Huawei, Chinese chip makers keep factories running despite Coronavirus outbreak
Some Chinese technology firms are continuing to manufacture parts and products despite government calls across various cities and provinces for work to be halted.
Some Chinese technology firms are continuing to manufacture parts and products despite government calls across various cities and provinces for work to be halted as Beijing seeks to stop the spread of the coronavirus ravaging the country.
Chinese telecom giant Huawei Technologies Co Ltd said on Monday it had resumed production of goods including consumer devices and carrier equipment, and operations are running normally.
The company restarted manufacturing in line with a special exemption that allows certain critical industries to remain in operation, despite Beijing's call to halt all work in some cities and provinces.
The spokesman said most of the production was in Dongguan, a city in the southern Guangdong province.
Other companies have also kept production running, in some cases even through Chinese New Year, in a sign of the critical importance Beijing places on its domestic tech supply chain, a subject of friction with the United States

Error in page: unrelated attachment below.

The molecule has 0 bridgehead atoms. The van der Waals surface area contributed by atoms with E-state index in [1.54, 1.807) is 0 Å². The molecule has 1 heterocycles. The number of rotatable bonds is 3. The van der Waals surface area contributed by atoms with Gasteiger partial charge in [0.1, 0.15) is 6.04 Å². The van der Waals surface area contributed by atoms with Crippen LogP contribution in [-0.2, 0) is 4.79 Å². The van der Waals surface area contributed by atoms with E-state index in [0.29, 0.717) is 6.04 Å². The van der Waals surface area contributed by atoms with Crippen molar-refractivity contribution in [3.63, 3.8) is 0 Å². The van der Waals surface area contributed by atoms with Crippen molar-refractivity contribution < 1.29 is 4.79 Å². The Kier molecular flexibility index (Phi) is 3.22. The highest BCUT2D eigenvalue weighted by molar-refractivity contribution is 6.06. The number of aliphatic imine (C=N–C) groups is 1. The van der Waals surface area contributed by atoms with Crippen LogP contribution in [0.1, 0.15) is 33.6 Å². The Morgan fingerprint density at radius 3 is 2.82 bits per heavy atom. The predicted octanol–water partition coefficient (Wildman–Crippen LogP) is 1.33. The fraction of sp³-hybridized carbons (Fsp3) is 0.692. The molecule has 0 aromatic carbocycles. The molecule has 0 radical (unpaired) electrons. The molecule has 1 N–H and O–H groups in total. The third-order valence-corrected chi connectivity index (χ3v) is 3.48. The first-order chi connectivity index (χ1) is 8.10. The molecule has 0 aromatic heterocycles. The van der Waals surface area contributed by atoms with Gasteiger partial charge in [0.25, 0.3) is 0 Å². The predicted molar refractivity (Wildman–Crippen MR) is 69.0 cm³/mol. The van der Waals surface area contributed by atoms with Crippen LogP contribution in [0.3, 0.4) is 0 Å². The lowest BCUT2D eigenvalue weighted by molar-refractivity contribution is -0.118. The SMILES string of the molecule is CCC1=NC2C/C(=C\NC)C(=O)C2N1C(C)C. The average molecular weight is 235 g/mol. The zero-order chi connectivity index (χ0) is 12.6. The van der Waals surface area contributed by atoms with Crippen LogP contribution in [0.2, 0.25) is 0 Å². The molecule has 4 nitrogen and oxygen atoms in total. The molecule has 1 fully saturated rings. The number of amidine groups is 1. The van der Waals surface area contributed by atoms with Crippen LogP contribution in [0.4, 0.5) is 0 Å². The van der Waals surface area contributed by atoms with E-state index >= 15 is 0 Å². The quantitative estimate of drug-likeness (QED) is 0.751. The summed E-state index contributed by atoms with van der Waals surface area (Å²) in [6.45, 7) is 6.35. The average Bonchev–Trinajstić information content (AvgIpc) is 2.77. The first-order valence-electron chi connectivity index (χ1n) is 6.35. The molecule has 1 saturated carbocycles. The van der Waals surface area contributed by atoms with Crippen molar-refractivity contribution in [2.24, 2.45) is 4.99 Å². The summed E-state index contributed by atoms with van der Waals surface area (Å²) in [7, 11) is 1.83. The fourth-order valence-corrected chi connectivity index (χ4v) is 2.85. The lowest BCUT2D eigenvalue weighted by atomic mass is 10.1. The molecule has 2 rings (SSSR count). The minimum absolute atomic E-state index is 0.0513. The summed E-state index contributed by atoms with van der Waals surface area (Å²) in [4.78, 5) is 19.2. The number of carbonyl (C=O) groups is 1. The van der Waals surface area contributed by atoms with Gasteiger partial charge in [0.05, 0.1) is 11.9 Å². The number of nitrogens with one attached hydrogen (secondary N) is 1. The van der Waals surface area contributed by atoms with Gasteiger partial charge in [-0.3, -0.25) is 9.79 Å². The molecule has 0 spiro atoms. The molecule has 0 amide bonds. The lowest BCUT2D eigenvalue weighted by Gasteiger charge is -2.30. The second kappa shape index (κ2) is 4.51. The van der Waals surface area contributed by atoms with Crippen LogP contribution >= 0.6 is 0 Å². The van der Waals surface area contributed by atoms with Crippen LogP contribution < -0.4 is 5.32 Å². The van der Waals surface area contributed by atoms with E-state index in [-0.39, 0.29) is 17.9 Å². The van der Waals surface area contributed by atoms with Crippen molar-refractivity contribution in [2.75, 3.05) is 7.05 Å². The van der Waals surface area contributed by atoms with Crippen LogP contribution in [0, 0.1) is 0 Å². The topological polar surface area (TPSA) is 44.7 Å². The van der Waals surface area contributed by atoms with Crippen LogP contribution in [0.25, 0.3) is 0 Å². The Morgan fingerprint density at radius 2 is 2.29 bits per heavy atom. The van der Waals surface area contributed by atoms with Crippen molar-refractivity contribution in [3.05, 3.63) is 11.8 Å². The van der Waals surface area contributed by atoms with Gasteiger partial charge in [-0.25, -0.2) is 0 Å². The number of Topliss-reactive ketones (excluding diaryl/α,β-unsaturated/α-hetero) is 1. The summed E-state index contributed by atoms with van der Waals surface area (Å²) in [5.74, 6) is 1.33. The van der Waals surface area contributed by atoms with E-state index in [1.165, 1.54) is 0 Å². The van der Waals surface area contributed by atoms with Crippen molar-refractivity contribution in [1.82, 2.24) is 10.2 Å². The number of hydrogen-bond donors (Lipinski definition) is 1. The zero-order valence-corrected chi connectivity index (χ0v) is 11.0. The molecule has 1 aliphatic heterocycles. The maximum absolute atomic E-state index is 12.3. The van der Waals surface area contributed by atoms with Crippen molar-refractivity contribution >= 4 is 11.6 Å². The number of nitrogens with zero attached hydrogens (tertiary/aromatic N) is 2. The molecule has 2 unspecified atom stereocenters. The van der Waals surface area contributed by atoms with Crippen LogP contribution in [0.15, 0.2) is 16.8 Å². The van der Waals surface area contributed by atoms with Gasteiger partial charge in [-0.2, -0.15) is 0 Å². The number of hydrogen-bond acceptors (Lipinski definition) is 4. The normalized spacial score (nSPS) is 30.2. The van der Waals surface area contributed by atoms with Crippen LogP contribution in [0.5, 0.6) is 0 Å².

Yangtze Memory Technologies Co Ltd (YMTC), a state-backed maker of flash memory chips based in Wuhan - the city where the virus outbreak originated - confirmed on Monday that it has not yet ceased production.
"At present, production and operations at YMTC are proceeding normally and in an orderly manner," a company spokesman wrote in a statement on Monday.
The spokesman added that no factory employees have been confirmed as infection cases, and that the company has enacted certain isolation measures and partitions to ensure the safety of employees.
State media reported that the chip maker did not cease operations over the Lunar New Year holiday.
Meanwhile Semiconductor Manufacturing International Corp (SMIC) also kept production running throughout the holiday break.
In a post on social media on Monday, the company said that it organised a work group before Chinese New Year to ensure the plants could stay open, while protecting the safety of employees and adhering to government regulations.
"SMIC needs to ensure that factory production runs 365 days a year and 24 hours a day to meet customers' fabrication needs," the post read.
The chip fab, which rivals Taiwan Semiconductor Manufacturing Co, has facilities in Tianjin, Shenzhen, Beijing, and Shanghai.
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